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Before you move abroad

Thursday November 2, 2006

Christine Reid has lived in several countries ? seven if you count England and Wales separately. As a result, she has made a number of international moves and has a few tips to share.

Practicalities of packing up and moving

  • Label your boxes, packing crates, etc. with numbers and keep a list of the contents in a safe place; ie 'box number one ? pictures and mirrors'; 'box number two ? dinner service and wine glasses', etc.
  • Do not write the contents of the boxes on the boxes themselves as this is an open invitation to dishonest and unscrupulous removal men to help themselves to what they fancy. This happened to us ? we had to learn the hard way.
  • Don?t pack books in anything larger than a 12-bottle wine carton, otherwise you won?t be able to carry them.
  • When the removers unload at the other end, they may want to take the boxes away with them. If so, check that the boxes are empty as they are carried out of your door ? again, we have experienced some of our possessions 'accidentally' disappearing in this way.
  • Don?t try to unpack everything at once; presumably you?re going to be living there for a while, so take one day at a time and unpack gradually. If you decide that you need to find a certain book, unpack some of the book boxes; if you?re having a dinner party, unpack the china. If you can spare half an hour, unpack a small box; if you have three or four hours, unpack some larger ones. This may sound obvious, but I?ve seen people wear themselves to a frazzle trying to do too much at once.

Once you?ve arrived and start to settle in

  • Go round your local area and take some photographs of things that strike you as interesting, special or different. After a while you?ll get used to these things and will forget that they struck you as curiosities to start with.
  • Similarly, write some notes or send emails about what things strike you as being different from the place you?ve come from; this could be related to the climate, the shops, the way the houses are built, the clothes people wear, what the roads and traffic are like . . .
  • Join in some local activities. This is especially a good idea if you have children of school age. For example, my husband had been a scout as a boy, so wherever we went he offered to help the cub pack that our sons joined. I?m a librarian, so I went into the school once or twice a week to help the school librarian.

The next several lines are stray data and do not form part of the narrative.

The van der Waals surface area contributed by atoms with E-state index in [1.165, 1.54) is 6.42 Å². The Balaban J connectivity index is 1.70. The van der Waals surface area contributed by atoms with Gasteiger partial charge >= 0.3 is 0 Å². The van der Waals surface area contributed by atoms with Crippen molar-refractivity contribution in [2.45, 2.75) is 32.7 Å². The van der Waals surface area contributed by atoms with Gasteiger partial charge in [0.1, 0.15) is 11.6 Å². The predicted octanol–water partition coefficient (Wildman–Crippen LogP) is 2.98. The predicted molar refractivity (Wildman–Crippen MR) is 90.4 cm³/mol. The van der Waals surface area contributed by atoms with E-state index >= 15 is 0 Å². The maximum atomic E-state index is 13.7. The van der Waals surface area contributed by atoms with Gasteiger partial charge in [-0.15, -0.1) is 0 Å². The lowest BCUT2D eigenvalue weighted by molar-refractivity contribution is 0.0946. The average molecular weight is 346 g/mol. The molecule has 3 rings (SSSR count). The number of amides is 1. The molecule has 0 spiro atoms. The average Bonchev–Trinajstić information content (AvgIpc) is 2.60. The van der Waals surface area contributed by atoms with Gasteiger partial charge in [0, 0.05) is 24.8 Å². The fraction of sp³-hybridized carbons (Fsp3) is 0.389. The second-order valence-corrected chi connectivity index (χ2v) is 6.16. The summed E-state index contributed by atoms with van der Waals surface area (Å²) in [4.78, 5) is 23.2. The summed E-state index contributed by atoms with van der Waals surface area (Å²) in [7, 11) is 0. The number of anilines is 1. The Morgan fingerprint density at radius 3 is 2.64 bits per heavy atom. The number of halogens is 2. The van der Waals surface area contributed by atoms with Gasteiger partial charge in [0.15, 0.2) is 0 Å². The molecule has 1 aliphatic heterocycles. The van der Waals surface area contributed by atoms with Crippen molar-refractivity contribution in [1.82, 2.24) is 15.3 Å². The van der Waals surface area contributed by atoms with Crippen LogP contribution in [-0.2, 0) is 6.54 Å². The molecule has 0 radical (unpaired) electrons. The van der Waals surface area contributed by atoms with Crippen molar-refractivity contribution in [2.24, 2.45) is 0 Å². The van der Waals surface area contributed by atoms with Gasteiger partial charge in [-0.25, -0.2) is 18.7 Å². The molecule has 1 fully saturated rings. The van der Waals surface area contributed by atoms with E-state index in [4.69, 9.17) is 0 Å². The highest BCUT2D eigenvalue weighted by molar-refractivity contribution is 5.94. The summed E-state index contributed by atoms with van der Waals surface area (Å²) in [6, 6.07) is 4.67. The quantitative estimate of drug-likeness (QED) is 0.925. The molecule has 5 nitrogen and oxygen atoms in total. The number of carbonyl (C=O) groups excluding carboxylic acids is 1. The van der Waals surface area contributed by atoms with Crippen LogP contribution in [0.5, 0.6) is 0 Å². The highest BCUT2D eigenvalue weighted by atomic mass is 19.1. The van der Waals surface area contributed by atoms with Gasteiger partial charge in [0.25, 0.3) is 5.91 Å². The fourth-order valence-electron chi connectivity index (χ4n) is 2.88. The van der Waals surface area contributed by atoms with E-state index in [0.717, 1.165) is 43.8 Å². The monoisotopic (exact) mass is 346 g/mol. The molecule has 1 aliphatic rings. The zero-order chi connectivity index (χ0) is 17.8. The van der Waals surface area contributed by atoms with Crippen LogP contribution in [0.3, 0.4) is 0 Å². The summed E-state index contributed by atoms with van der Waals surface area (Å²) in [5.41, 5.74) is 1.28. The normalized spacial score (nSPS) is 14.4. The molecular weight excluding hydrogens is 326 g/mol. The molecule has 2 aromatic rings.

• We have always joined a church when we?ve moved to a new place; in this way we have immediately felt part of a community and have found we have a certain amount in common with other church members ? and they often sing the same hymns!
  • Don?t be afraid to get involved ? join a sports club, an art group, a play-reading circle, a choir. Or do some charity work in your spare time: ie teaching woodwork, needlework or computer skills.
  • Take holidays in your new country and travel as widely as possible, especially if you think you may not be there very long.
  • Whether or not to learn the language is always a tricky one; if you?re likely to be moving round a lot, then in practical terms you can?t learn the language of every place you go to. You?ll probably pick up a few words or phrases and that will please the locals. I think a lot depends on where you?re living, how long you?re likely to be there, and whether you need the language for work purposes or socially.
  • If some aspect of the way of life in your new country troubles you and you feel unsure of how you?re going to cope, take note of how the local people manage. An example of this is when we first lived in western Canada; having moved there from the tropics, we really weren?t sure how we?d cope with the very cold winters. What do the locals do? Go skating and drink hot chocolate; go to the movies, the theatre, concerts ,etc. ? we found most 'entertainment' of this sort closed down in the summer ? summer is for barbecues and picnics and canoeing.
  • We have always regarded the place we are currently living in as 'home'. This will not necessarily be the case for everyone who moves to a new country ? many people will be moving for a tour of duty of a particular length, and then going back to where they came from. However, the principle of calling where you are 'home' is still a sound one ? it does help you to settle down.
  • Try and make friends with some local people, not just the expat community; they?re probably as interested in you as you are in them, and you can learn a lot from each other.


Inspired? If this strikes a chord with you, why don't you share your experiences with other Guardian Abroad readers? Visit our talkboards and spark up a conversation. Or if you're interested in submitting an article, look at our editorial policy to find out how.

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